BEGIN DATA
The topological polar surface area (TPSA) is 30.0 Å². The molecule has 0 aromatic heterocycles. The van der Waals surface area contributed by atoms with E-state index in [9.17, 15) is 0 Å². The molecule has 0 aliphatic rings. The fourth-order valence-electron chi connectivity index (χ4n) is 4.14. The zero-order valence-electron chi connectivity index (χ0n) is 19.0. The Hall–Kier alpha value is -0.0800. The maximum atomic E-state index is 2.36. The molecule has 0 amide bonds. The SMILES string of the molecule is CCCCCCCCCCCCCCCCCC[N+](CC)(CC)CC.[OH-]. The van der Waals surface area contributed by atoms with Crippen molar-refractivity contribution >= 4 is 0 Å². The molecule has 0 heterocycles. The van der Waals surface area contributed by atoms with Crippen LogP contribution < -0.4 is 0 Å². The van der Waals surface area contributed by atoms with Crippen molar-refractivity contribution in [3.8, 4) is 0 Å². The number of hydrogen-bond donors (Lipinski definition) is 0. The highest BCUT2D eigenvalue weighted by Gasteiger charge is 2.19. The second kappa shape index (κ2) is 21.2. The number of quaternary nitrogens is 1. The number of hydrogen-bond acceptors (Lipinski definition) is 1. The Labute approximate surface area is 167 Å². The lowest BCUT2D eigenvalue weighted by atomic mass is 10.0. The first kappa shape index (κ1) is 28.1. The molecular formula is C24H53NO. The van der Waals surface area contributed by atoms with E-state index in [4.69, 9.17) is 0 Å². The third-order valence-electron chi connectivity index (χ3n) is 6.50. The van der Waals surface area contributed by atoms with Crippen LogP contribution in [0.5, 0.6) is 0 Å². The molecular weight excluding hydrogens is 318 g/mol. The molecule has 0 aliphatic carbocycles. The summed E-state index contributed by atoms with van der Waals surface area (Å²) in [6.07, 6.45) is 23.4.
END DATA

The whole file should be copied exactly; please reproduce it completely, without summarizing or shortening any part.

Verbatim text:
The topological polar surface area (TPSA) is 30.0 Å². The molecule has 0 aromatic heterocycles. The van der Waals surface area contributed by atoms with E-state index in [9.17, 15) is 0 Å². The molecule has 0 aliphatic rings. The fourth-order valence-electron chi connectivity index (χ4n) is 4.14. The zero-order valence-electron chi connectivity index (χ0n) is 19.0. The Hall–Kier alpha value is -0.0800. The maximum atomic E-state index is 2.36. The molecule has 0 amide bonds. The SMILES string of the molecule is CCCCCCCCCCCCCCCCCC[N+](CC)(CC)CC.[OH-]. The van der Waals surface area contributed by atoms with Crippen molar-refractivity contribution >= 4 is 0 Å². The molecule has 0 heterocycles. The van der Waals surface area contributed by atoms with Crippen LogP contribution < -0.4 is 0 Å². The van der Waals surface area contributed by atoms with Crippen molar-refractivity contribution in [3.8, 4) is 0 Å². The number of hydrogen-bond donors (Lipinski definition) is 0. The highest BCUT2D eigenvalue weighted by Gasteiger charge is 2.19. The second kappa shape index (κ2) is 21.2. The number of quaternary nitrogens is 1. The number of hydrogen-bond acceptors (Lipinski definition) is 1. The Labute approximate surface area is 167 Å². The lowest BCUT2D eigenvalue weighted by atomic mass is 10.0. The first kappa shape index (κ1) is 28.1. The molecular formula is C24H53NO. The van der Waals surface area contributed by atoms with E-state index in [4.69, 9.17) is 0 Å². The third-order valence-electron chi connectivity index (χ3n) is 6.50. The van der Waals surface area contributed by atoms with Crippen LogP contribution in [0.5, 0.6) is 0 Å². The molecular weight excluding hydrogens is 318 g/mol. The molecule has 0 aliphatic carbocycles. The summed E-state index contributed by atoms with van der Waals surface area (Å²) in [6.07, 6.45) is 23.4.